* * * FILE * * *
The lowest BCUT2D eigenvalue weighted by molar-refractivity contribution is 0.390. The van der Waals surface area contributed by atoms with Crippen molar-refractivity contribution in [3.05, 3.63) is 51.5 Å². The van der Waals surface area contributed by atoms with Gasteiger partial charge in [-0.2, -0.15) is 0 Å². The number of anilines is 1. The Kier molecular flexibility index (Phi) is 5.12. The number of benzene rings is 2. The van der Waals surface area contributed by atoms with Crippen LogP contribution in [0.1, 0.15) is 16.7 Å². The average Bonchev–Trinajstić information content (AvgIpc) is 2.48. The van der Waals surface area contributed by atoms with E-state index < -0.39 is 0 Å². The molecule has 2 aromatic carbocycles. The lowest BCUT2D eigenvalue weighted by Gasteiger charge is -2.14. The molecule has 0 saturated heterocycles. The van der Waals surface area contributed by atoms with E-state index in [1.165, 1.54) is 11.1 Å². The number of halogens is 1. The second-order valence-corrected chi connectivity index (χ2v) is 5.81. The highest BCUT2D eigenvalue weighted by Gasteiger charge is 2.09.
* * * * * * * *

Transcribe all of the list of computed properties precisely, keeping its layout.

The lowest BCUT2D eigenvalue weighted by molar-refractivity contribution is 0.390. The van der Waals surface area contributed by atoms with Crippen molar-refractivity contribution in [3.05, 3.63) is 51.5 Å². The van der Waals surface area contributed by atoms with Gasteiger partial charge in [-0.2, -0.15) is 0 Å². The number of anilines is 1. The Kier molecular flexibility index (Phi) is 5.12. The number of benzene rings is 2. The van der Waals surface area contributed by atoms with Crippen LogP contribution in [0.1, 0.15) is 16.7 Å². The average Bonchev–Trinajstić information content (AvgIpc) is 2.48. The van der Waals surface area contributed by atoms with E-state index < -0.39 is 0 Å². The molecule has 2 aromatic carbocycles. The lowest BCUT2D eigenvalue weighted by Gasteiger charge is -2.14. The molecule has 0 saturated heterocycles. The van der Waals surface area contributed by atoms with E-state index in [1.165, 1.54) is 11.1 Å². The number of halogens is 1. The second-order valence-corrected chi connectivity index (χ2v) is 5.81. The highest BCUT2D eigenvalue weighted by Gasteiger charge is 2.09.